The afternoon went on, taking her through a flat landscape spotted with sheep, then goats, that was obviously becoming drier.  Leafing through the newspaper, Saylie discovered that Curdmere had a large lake that she had missed entirely.  Of course, if it had been on the side of the rail line that her compartment curtains were closed on, then that wasn't surprising.  The mention of it in the newspaper involved some new factory wanting to discharge waste water into it and trying to get out of paying for an appropriate treatment plant.  Given the size of the article and the number of letters to the editor on the subject, it seemed that this was a matter of some local importance.

By the time the train stopped next, at a place called Houesen that was clearly too small to be a city, there were beginning to be outcrops of purple and orange rocks that seemed to glow in the afternoon sunlight.   This time Saylie could see the indicator board and she had time to read the names of the remaining stops and write them down. In order they were Gulchwater, Dry Happenstance, Deeproot, Underheight, Far Ramparts, Bolton-on-the-Edge, and Rail Terminus.  She knew that Rail Terminus simply indicated the current end of this rail line, which was undergoing a big project to create a loop joining the line to Bolton-on-the-Edge with the one to Keelstone - the announcement had been all over the news and not even a person who was in the middle of exams and trying to get her marks up had been able to miss it.  Far Ramparts she knew as the source of inks.  Unfortunately, geography had not been one of Saylie's school subjects and the other places, aside from Bolton-on-the-Edge, weren't anywhere that she'd heard of.  The other thing about the list of stops was that she knew that there were several important mountain towns that should be on or near the train line, but the train didn't seem to be stopping at any of them. 

The quantity of food in the afternoon tea that was delivered to her just as she finished checking the newspaper for anything about the towns on their route was no smaller than the previous day's but the sandwiches were some sort of beef spread, and there was even more cream than the last time.  The scones, with golden jam as well as cream, were very good.

By the time it was sunset, the rock outcroppings had got much larger and the formations she could see through her window glowed in the evening light like a reverse sunset.  The light seemed to linger outside tonight and Saylie could see the glowing formations through the internal reflections on the carriage windows for longer than she expected.  She could see the moonrise behind them too, enormously magnified by a trick of light, atmosphere and horizon as it sometimes was, and almost full.  The golden disc slowly resumed its normal grey-marked and yellow-cream aspect, but its rise over the still-glowing outcrops wasn't anything that Saylie would have seen if she'd stayed at home.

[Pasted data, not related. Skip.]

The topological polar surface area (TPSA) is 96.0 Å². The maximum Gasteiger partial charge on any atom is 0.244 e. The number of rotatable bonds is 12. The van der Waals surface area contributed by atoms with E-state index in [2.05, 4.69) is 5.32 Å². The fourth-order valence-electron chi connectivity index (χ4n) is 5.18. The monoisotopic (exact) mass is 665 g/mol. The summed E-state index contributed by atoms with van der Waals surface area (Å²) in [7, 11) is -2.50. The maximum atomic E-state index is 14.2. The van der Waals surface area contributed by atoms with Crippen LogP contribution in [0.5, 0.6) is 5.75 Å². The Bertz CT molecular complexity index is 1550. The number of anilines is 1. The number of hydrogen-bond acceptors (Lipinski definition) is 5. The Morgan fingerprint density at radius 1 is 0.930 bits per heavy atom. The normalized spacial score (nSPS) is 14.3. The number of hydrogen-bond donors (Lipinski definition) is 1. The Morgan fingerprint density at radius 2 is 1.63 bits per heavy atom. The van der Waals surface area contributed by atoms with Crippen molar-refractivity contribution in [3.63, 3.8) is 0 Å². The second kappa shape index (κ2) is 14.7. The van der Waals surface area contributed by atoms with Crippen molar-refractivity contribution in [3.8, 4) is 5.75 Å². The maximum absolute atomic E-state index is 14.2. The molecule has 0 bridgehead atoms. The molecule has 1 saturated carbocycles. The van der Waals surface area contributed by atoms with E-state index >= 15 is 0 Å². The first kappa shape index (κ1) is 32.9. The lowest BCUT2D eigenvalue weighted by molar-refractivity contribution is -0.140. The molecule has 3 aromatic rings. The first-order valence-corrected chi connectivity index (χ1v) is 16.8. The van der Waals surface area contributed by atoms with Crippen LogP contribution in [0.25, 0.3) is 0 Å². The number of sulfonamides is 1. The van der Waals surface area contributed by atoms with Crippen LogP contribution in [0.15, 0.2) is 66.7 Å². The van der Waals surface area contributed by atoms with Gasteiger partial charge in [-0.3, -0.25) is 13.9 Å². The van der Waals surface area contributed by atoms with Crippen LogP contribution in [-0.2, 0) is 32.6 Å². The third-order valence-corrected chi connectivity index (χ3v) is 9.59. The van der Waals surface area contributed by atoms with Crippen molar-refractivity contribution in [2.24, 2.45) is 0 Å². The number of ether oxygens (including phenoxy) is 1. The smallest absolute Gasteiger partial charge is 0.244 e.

The train pulled into Gulchwater as Mrs Rist was collecting Saylie's dinner plates.  "There are some miners in the common cars getting off here," the older woman told Saylie companionably, "and we usually pick up some passengers for Dry Happenstance and the mountains, but we're not expecting anyone this trip for the compartment carriages.  Although, we have been surprised before."  She added quietly and in a confidential tone, "I will be very happy if I never have to look after the last but one Lady Mayoress again.  If anything, she's gotten more demanding since she was replaced.  Almost worse, in her way, than the professors."

As soon as she finished speaking, Saylie heard the sudden rise of a rumble of voices and then a penetrating female voice that was still too distant or muffled to be heard clearly beyond tone and pitch.

"I may have been counting my chickens before they hatched," said Mrs Rist grimly.  "Serves me right for speaking truthfully of what I want to avoid.  You sleep well tonight, dear, and I'll bring you your breakfast at the same time in the morning."  

She wheeled the laden trolley out of the room and while the door was open, Saylie heard the penetrating female voice saying, "-private compartment with full service-."  The door was locked behind Mrs Rist, and Saylie pulled the window curtains closed after taking a brief look out the window.  Gulchwater Station was small enough that the station buildings didn't run the full length of the platform and the view from Saylie's carriage was of an openwork metal fence and, on the other side of the road beyond that, a rather lurid neon sign.  The penetrating voice continued, with breaks that Saylie supposed were for other people to speak.  As soon as the train started moving again, Saylie went into her bathroom and had her shower.

The woman with the penetrating voice could have pounded on her compartment door, and Saylie wouldn't have heard a thing.

She spent the night in the same configuration as the night before and slept through this time with no inconvenient points to shake her awake.  Morning showed her a plain of oranges, reds, and purples outside her windows, each fold and rock a distinct colour.  The ground between the rocks was covered in small stones and sand and there were no plants or water to be seen.  Then the train dashed into a long cutting through a hill or stone formation and plunged its way through a channel of palm trees, ferns and unfamiliar, damp and shining green undergrowth.  Saylie could see the orange, red and purple stone of the cutting beyond the plants but she was mesmerised by the unexpected lush growth.  There was a final flash of cream on a flowering bush, and then the train was out on the open rock plain again.

It would have been amazing if it had happened once, but it kept happening.  Every cutting was the home of a small, secret rain forest.  There were bushes and shrubs with cream, lilac, or crimson flowers.  There were clouds of brilliant blue and black or green and black butterflies.  Speckled birds ignored the train to investigate the nooks and crannies of trees.  Once the train cut across a natural narrow gorge or fissure in a large hill, and Saylie found herself, briefly, looking at a long, narrow lake lined with reeds and surrounded by greenery.  Once out of the cutting again, the sun beat down as if the little patch of greenery didn't exist.



This is now followed by Travelogue: Part 3. This entry was originally posted at https://rix-scaedu.dreamwidth.org/119762.html. There have been comment count unavailable comments there.